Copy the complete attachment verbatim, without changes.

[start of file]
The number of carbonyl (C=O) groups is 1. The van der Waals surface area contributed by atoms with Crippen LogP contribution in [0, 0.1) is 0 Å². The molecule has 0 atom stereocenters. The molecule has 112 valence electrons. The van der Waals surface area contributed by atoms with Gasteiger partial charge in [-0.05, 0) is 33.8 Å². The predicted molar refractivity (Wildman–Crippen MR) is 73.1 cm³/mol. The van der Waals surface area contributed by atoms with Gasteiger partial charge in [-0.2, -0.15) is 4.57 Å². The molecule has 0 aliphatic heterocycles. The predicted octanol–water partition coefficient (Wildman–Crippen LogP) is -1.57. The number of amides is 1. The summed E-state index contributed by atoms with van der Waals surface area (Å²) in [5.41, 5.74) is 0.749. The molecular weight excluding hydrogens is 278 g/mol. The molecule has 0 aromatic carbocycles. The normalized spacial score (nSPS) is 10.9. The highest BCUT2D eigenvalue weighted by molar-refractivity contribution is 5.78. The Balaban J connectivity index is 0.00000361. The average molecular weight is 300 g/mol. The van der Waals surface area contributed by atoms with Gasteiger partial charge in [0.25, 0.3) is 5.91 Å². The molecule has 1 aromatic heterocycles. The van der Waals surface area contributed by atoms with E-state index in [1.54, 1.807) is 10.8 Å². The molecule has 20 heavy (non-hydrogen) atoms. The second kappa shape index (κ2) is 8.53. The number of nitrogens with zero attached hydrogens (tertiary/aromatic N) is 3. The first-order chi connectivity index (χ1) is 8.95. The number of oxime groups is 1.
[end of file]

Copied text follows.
The number of carbonyl (C=O) groups is 1. The van der Waals surface area contributed by atoms with Crippen LogP contribution in [0, 0.1) is 0 Å². The molecule has 0 atom stereocenters. The molecule has 112 valence electrons. The van der Waals surface area contributed by atoms with Gasteiger partial charge in [-0.05, 0) is 33.8 Å². The predicted molar refractivity (Wildman–Crippen MR) is 73.1 cm³/mol. The van der Waals surface area contributed by atoms with Gasteiger partial charge in [-0.2, -0.15) is 4.57 Å². The molecule has 0 aliphatic heterocycles. The predicted octanol–water partition coefficient (Wildman–Crippen LogP) is -1.57. The number of amides is 1. The summed E-state index contributed by atoms with van der Waals surface area (Å²) in [5.41, 5.74) is 0.749. The molecular weight excluding hydrogens is 278 g/mol. The molecule has 0 aromatic carbocycles. The normalized spacial score (nSPS) is 10.9. The highest BCUT2D eigenvalue weighted by molar-refractivity contribution is 5.78. The Balaban J connectivity index is 0.00000361. The average molecular weight is 300 g/mol. The van der Waals surface area contributed by atoms with Gasteiger partial charge in [0.25, 0.3) is 5.91 Å². The molecule has 1 aromatic heterocycles. The van der Waals surface area contributed by atoms with E-state index in [1.54, 1.807) is 10.8 Å². The molecule has 20 heavy (non-hydrogen) atoms. The second kappa shape index (κ2) is 8.53. The number of nitrogens with zero attached hydrogens (tertiary/aromatic N) is 3. The first-order chi connectivity index (χ1) is 8.95. The number of oxime groups is 1.